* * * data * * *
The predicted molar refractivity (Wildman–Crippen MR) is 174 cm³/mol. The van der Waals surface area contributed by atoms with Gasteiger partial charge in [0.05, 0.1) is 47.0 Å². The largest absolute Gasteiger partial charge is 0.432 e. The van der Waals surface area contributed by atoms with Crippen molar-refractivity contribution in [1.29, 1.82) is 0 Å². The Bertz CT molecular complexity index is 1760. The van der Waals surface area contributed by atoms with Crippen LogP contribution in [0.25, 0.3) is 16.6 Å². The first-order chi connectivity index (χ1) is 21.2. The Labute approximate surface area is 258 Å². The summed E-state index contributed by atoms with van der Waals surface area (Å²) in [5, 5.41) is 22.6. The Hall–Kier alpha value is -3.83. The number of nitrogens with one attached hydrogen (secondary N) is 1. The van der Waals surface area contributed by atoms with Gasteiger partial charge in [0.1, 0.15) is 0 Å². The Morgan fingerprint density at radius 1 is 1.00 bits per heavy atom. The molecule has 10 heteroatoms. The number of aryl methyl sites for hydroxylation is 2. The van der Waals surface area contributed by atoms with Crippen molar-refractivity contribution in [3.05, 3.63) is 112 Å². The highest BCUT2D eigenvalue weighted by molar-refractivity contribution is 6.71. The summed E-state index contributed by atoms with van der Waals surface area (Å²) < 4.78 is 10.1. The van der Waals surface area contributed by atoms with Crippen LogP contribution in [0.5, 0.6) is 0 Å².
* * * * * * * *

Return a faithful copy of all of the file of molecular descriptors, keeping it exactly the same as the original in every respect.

The predicted molar refractivity (Wildman–Crippen MR) is 174 cm³/mol. The van der Waals surface area contributed by atoms with Gasteiger partial charge in [0.05, 0.1) is 47.0 Å². The largest absolute Gasteiger partial charge is 0.432 e. The van der Waals surface area contributed by atoms with Crippen molar-refractivity contribution in [1.29, 1.82) is 0 Å². The Bertz CT molecular complexity index is 1760. The van der Waals surface area contributed by atoms with Crippen LogP contribution in [0.25, 0.3) is 16.6 Å². The first-order chi connectivity index (χ1) is 21.2. The Labute approximate surface area is 258 Å². The summed E-state index contributed by atoms with van der Waals surface area (Å²) in [5, 5.41) is 22.6. The Hall–Kier alpha value is -3.83. The number of nitrogens with one attached hydrogen (secondary N) is 1. The van der Waals surface area contributed by atoms with Gasteiger partial charge in [0.1, 0.15) is 0 Å². The Morgan fingerprint density at radius 1 is 1.00 bits per heavy atom. The molecule has 10 heteroatoms. The number of aryl methyl sites for hydroxylation is 2. The van der Waals surface area contributed by atoms with Crippen molar-refractivity contribution in [3.05, 3.63) is 112 Å². The highest BCUT2D eigenvalue weighted by molar-refractivity contribution is 6.71. The summed E-state index contributed by atoms with van der Waals surface area (Å²) < 4.78 is 10.1. The van der Waals surface area contributed by atoms with Crippen LogP contribution in [0.5, 0.6) is 0 Å².